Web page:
Padmasambhava Art Gallery

Guru Rinpoche Mandala

Guru Rinpoche Mandala

325 USD
Guru Rinpoche mandala is handpainted on cotton canvas. It is a beautiful red background and fine golden finishing. Padmasambhava is generally referred to as Rinpoche which means precious master. Guru Rinpoche is presented at the center of the thangka. Guru Rinpoche is also referred to as the Second Buddha as he’s so important for assisting in the founding of Tibetan Buddhism in Tibet. It is because of his activity that the Dharma was firmly established in the ‘roof of the world’. Guru Rinpoche was born in the 8th century and he was a tantric master and famous for performing miracles. He did not become enlightened gradually, or start practicing the teachings of Buddha Shakyamuni and eventually achieve enlightenment. Guru Rinpoche incarnated as a fully enlightened being. Guru Rinpoche is a totally enlightened being, a fully awakened one, a buddha.
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Guru Rinpoche mandala is handpainted on cotton canvas. It is a beautiful red background and fine golden finishing. Padmasambhava is generally referred to as Rinpoche which means precious master.

Guru Rinpoche is presented at the center of the thangka. Guru Rinpoche is also referred to as the Second Buddha as he’s so important for assisting in the founding of Tibetan Buddhism in Tibet. It is because of his activity that the Dharma was firmly established in the ‘roof of the world’.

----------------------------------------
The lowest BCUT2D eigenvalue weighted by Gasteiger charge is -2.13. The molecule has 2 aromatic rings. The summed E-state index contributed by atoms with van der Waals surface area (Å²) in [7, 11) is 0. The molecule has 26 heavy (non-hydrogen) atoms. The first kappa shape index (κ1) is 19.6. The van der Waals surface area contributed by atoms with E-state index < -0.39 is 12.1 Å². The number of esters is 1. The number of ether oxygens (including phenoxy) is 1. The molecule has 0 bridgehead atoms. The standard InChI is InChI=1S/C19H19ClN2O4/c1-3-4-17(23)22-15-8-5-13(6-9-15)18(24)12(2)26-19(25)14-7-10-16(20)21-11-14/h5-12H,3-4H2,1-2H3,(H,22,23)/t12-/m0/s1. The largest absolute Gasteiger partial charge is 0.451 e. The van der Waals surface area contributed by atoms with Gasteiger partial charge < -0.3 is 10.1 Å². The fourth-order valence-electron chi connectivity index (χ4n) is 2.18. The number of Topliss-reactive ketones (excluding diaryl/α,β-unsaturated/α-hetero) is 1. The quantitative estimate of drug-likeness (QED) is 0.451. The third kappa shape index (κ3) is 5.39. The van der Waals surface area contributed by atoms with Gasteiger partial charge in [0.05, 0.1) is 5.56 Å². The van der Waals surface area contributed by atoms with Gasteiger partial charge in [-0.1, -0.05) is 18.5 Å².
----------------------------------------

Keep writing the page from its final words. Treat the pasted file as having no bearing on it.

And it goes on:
Guru Rinpoche was born in the 8th century and he was a tantric master and famous for performing miracles. He did not become enlightened gradually, or start practicing the teachings of Buddha Shakyamuni and eventually achieve enlightenment. Guru Rinpoche incarnated as a fully enlightened being.

Guru Rinpoche is a totally enlightened being, a fully awakened one, a buddha.

Iconography of Guru Rinpoche

The Khatvanga, a danda with three severed heads denoting the three kayas (the three bodies of a Buddha: the dharmakaya, sambhogakaya, and nirmanakaya), crowned by a Trishula and dressed in a sash of the Himalayan Rainbow or Five Pure Lights of the Mahabhuta is a particular divine attribute of Padmasambhava and intrinsic to his iconographic representation.

His two eyes are wide open in a piercing gaze. On his body, he wears a white vajra undergarment and, on top of this, in layers, a red robe, a dark blue Mantrayana tunic, a red monastic shawl decorated with a golden flower pattern, and a maroon cloak of silk brocade. He has one face and two hands.

In his right hand, he holds a five-pronged vajra at his heart; and in his left, which rests in the gesture of equanimity, he holds a skull-cup in the center of which is a vase of longevity filled with the nectar of deathless wisdom. Cradled in his left arm is a three-pointed Khatvanga representing the consort Mandarava. On his head, he wears a five-petalled lotus hat.

Wrathful and smiling, he blazes magnificently with the splendor of the major and minor marks. He is seated with his two feet in the royal posture.